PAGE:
He sprinted for the cumbersome warrior, jumped onto his back, straddled his torso, and slit his throat from behind. Viggo killed the other one quickly and helped his wounded comrade to stand.

“You think you can carry on?” he asked.

The fellow Norforthian wiped the blood from his face, nodding bravely. Then the three of them exchanged glances.

“You think we’re gaining on them?” asked Viggo.

“Well, we’re not dead yet,” said Frenz. “We’ll worry about numbers after they surrender.”

He took in the sight of the battle that raged. Ahead were several hundred new chances to die and he intended to beat every single one of them.

“Let’s kill as many sick bastards as we can get our hands on,” said Viggo with a wicked grin.

Frenz returned it. It didn’t seem so daunting to have a friend fighting at his side. The three of them drew their swords and immersed themselves into the thick of the battle. Frenz zoned in on the most vulnerable enemy bodies, prepared to kill repeatedly until it was all over. He, Viggo, and the other young soldier slew many together, but they kept coming. The red-caped devils seemed to increase in number just like before. Eventually, the Ustrunian oafs separated him from Viggo. Isolated, Frenz felt his resolve weaken when all he could see were red capes surrounding him. He screamed curses, fighting blindly, angry with fate, angry with the men who started the damned war.


The sound of men fighting and dying travelled far. It chased the retreating people like an evil spirit. Agnita stood up in the cart, trying to see if she could catch a view of the battle. All she could think about were Frenz and Viggo out there risking their lives to protect their country, to save them.

“Please, sit down!” cried Lady Jaquelline. “We can hear them good enough. No use in scarring yourself for life by seeing it as well.”

Agnita clenched her fists. “My friends are in battle and I carry a weapon that could be of use.”

Jacqueline cast her a scathing glare. “You will be no help to anyone if you go and get yourself killed. Where did you get that thing from?”

“My friend gave this bow and arrow to me. He’s a boy who is fighting against the Ustrunians as we speak. I feel so selfish running away to safety while boys my age are fighting.”

The lady wrapped a comforting arm around her, which only fuelled her panic. She did not want to be coddled, she wanted to do something, anything besides sitting down and listening to the agonized cries of men and boys. 

Jaqueline gently squeezed her upper arm. “It is a man’s job to defend his country. You have no obligation to risk your life as a young lady. A woman’s duty is to give life and to raise a family, to create a good heritage for her children.”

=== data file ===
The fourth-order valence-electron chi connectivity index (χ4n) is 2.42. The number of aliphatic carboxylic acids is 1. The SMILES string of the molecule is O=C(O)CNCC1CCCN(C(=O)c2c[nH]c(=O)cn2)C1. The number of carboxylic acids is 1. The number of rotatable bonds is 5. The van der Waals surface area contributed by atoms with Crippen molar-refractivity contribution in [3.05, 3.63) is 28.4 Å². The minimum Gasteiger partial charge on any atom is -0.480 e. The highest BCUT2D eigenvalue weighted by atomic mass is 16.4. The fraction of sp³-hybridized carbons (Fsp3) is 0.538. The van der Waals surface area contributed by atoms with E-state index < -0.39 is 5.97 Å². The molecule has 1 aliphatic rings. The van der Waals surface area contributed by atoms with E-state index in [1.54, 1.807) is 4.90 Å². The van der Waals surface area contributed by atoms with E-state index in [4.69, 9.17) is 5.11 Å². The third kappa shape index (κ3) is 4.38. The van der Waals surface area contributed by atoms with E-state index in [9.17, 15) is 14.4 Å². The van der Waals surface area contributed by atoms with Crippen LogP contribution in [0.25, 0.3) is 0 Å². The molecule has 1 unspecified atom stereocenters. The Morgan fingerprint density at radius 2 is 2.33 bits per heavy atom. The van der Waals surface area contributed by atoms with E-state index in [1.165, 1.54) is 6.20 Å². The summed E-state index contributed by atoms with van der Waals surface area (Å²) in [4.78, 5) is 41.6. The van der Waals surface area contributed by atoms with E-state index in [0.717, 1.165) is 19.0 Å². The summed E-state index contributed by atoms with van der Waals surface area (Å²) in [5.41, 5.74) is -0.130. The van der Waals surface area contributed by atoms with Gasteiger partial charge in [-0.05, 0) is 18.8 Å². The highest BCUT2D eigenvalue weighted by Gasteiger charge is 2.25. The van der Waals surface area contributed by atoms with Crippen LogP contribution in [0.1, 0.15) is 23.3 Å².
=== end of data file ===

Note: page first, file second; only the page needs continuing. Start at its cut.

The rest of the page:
“Says who?” muttered Agnita.

A young man rode past them. His eager grey eyes went from Agnita to the lady. He looked noble, elegantly lean as he sat tall in the saddle.  

“Any news, Martin?” asked Jacqueline.

“We will arrive in Copin by next evening if we travel through the night,” he answered. “If the army isn’t on our tail by dawn, we’ll rest the horses for a few hours. What do you think, M’lady?”

Agnita flinched. That was assuming no Ustrunians would take chase of them.

“I would rather be far away from all the hideous noise,” answered Jaquelline, making a face.

Agnita could have punched the spoiled woman in her perfectly shaped nose. To her, the battle was little more than an inconvenience of her day.  

Martin rode ahead and spoke with the family in the cart just ahead. As she watched the gentle way that he treated his horse, she thought of Maiden. She imagined riding her still healthy and alive. They could ride out to the battle and help Frenz and Viggo fight the enemy off. If only she hadn’t pushed her so hard.

The refugees travelled up a small mountain, Mount Beauty, she heard someone call it. Travelling uphill was the last thing they needed, yet they ascended the rise. The distant sound of more beating drums rose above the village people’s murmurings. It was a distinct Ustrunian beat. Agnita was about to jump down from the cart and run up to the edge of the mountain. She longed to get a better look at what was going on in the city. Lady Jaquelline grabbed her by the arm.

“Stay put,” she demanded.

Some of the men leaped off their wagons and gathered at the rocky ledge to try and see what was going on. Agnita already knew and she felt like a caged animal.

“Must be Ustrunian reinforcements,” said one of the men. “If we don’t pick up our pace, we’re all dead.”

Agnita shuddered.

“How do you know it’s them?” asked Martin.

“Our battle drums do not sound like that.”

“We are all dead,” muttered several people in unison.

Distant, high-pitched yells filled the air and drowned out their voices. Even from a few miles away, the sound was deafening. Black hell raced through Agnita’s veins at the thought of several hundred blood-covered warriors making their way toward them. The men in the group cursed, the women wept. She wrapped her arms around herself, frozen in fear.

Several people raced by, the ones on horseback disappearing into the night. No one could blame them. Someone had to live to tell the story of how Phyllis Cove went from heaven to hell all within one hour.

Lady Jaquelline placed a hand on Agnita’s shoulder. “It will be all right,” she said softly before urging her horse to move forward.

As they travelled through the woods at a terribly slow pace, Agnita sat in awe of her guardian’s naivety. Death was riding on their heels, but she didn’t seem to care.

“What a time to be alive,” someone grumbled in the wagon ahead of them.

Agnita’s face flamed as she thought of Frenz and Viggo. They were smart. Both had survived battles before. She told herself that they would know when it was time to flee, to retreat from being slaughtered.

The loudening battle cries carried on and they moved closer as every minute passed.

“When they get too close, we’ll need to hide, M’lady,” she said sharply. “We’re not going to outrun them.”

Lady Jaquelline glanced over at her. The quarter moon highlighted the tears that streamed quietly down her pale face.

“We’ll hide, of course,” she said.

Agnita kept her eyes peeled for secure places to squeeze into. Simply hiding beneath bushes wouldn’t do. Soon, the Ustrunians would cover the land, stabbing at the ground with their filthy swords, impaling anyone who hid on their path.


You killed the saint in me

How dare you martyr me

You killed the saint in me!

– Slipknot, Unsainted